Taboo discusses numerous aspects of these differences. Unlike the brain, muscles can be inspected and probed to find out how blacks are different. Far more options are available to see directly the genetic differences that are acting to make blacks better athletes--tools that are not available to those studying the differences in cognitive abilities. Looking for example at fast-twitch versus slow-twitch muscles, vascular density around muscles, different chemical reactions and energy conversion cell densities, these and many more differences must be in fact genetic. No amount of training, nutrition, or other supposed environmental cause could account for the genetic differences found. So unlike intelligence, these non-cognitive anatomical differences are visible, measurable, and they are significant. In every area of athletics except intelligence, blacks trounce everyone else.

Omissions are often as telling about an author's perspective as what they say. It is obvious that the author did not want to wade into the intelligence debate too deeply. However, it would have been enlightening to contrast those sports and the team positions that do require cognitive ability over pure athleticism. For instance, at one time quarterbacks on football teams were expected to "stay in the pocket" and did not need to scramble for a first down. Now, more and more, a quarterback that can run is an asset that is used quite often. In addition, quarterbacks now have receivers in their headsets to receive plays and instructions from coaches, so they do not need to think as much on their own as before. So, it would be expected that black quarterbacks would be more prevalent now than say twenty years ago. But this very obvious condition is not really discussed--though the author does admit to being a running enthusiast--not a football enthusiast--so the omission may be understandable. Though I doubt it never came up in discussions during the book's research.

Finally, to show how athletic ability cannot be attributed to training or other environmental causes, Taboo takes a look at the East German Communist athletic machine prior to the collapse of Communism. The East Germans had little to show for their utopian state, so they embraced an all-out effort to replace economic success with Olympic success. The weight of the totalitarian state was thrown behind one goal--to produce more Olympic stars than any other country for its size. No amount of effort was spared. All children, at an early age, were tested and observed to find the very best specimens for athletic competition. And once they entered the field of sport, nothing was spared for their advancement.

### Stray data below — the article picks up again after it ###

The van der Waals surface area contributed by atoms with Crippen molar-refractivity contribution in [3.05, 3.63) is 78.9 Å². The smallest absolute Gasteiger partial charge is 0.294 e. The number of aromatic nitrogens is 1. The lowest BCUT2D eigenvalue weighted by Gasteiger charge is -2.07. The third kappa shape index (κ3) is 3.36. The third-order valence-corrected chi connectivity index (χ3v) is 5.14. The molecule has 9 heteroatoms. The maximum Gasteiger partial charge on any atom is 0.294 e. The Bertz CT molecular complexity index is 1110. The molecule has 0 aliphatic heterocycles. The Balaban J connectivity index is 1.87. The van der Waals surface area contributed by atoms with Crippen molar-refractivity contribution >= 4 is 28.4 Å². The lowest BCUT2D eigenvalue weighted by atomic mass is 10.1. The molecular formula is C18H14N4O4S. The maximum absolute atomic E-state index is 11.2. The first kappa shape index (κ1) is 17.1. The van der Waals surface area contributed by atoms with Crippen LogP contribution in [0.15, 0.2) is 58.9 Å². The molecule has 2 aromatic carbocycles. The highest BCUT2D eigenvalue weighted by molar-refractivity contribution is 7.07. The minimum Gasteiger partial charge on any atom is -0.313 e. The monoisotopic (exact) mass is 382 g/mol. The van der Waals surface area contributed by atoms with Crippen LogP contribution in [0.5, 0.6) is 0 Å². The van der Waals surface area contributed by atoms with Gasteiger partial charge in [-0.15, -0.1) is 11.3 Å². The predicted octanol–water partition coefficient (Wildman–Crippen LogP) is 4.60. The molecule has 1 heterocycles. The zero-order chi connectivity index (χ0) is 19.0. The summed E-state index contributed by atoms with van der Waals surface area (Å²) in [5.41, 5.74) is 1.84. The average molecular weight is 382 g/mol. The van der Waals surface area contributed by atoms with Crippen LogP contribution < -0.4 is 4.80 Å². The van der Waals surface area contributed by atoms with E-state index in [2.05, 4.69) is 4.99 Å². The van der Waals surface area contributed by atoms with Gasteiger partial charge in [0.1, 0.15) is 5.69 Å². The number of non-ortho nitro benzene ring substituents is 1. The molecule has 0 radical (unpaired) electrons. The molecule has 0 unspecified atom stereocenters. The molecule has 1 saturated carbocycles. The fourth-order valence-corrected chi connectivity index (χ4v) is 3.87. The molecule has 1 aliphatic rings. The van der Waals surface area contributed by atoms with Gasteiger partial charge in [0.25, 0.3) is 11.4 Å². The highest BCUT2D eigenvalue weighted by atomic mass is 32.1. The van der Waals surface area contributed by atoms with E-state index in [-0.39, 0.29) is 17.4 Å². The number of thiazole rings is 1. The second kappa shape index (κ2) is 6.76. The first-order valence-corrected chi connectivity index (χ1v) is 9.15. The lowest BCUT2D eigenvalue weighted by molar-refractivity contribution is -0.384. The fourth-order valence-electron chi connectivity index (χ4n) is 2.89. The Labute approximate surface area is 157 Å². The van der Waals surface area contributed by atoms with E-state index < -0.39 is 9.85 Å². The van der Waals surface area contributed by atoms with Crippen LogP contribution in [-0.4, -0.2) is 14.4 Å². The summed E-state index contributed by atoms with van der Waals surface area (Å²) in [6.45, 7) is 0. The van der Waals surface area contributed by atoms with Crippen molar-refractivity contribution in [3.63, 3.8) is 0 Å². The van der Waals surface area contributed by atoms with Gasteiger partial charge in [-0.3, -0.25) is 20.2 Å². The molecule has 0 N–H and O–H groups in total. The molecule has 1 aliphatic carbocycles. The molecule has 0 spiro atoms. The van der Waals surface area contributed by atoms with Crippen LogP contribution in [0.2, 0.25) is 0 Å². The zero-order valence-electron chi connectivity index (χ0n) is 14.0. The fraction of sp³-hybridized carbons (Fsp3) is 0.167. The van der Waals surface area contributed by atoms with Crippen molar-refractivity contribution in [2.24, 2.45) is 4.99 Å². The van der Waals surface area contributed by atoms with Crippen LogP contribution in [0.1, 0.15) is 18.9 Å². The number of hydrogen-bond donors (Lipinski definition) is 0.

These future stars were given every opportunity to be the best they could be. They were sent to special athletic camps, elaborate sports stadiums and gymnasiums were built around the country, coaches and trainers were paid like Western CEOs to make them into winners. Nothing was spared, including sacrificing their future health to the state's goal.

On top of giving these athletes every available opportunity and resources, they also gave them every available strength enhancing drug, and as much as the athlete could endure, short of killing them. Men and women alike became enormously stronger with these drugs, and the State's scientists kept one step ahead of the Olympic skeptics and eventual tests to keep pumping up their athlete's ability artificially. What was the result of this enormous environmental enhancement, both naturally and chemically artificial? Blacks who had no special training, opportunities, or drugs were still able to beat the East German athletic machine. Would this dispel the environmental cause of racial differences in abilities? Nope. Science breaks down at this point, just like it has with differences in intelligence, and dogma and ideology take over: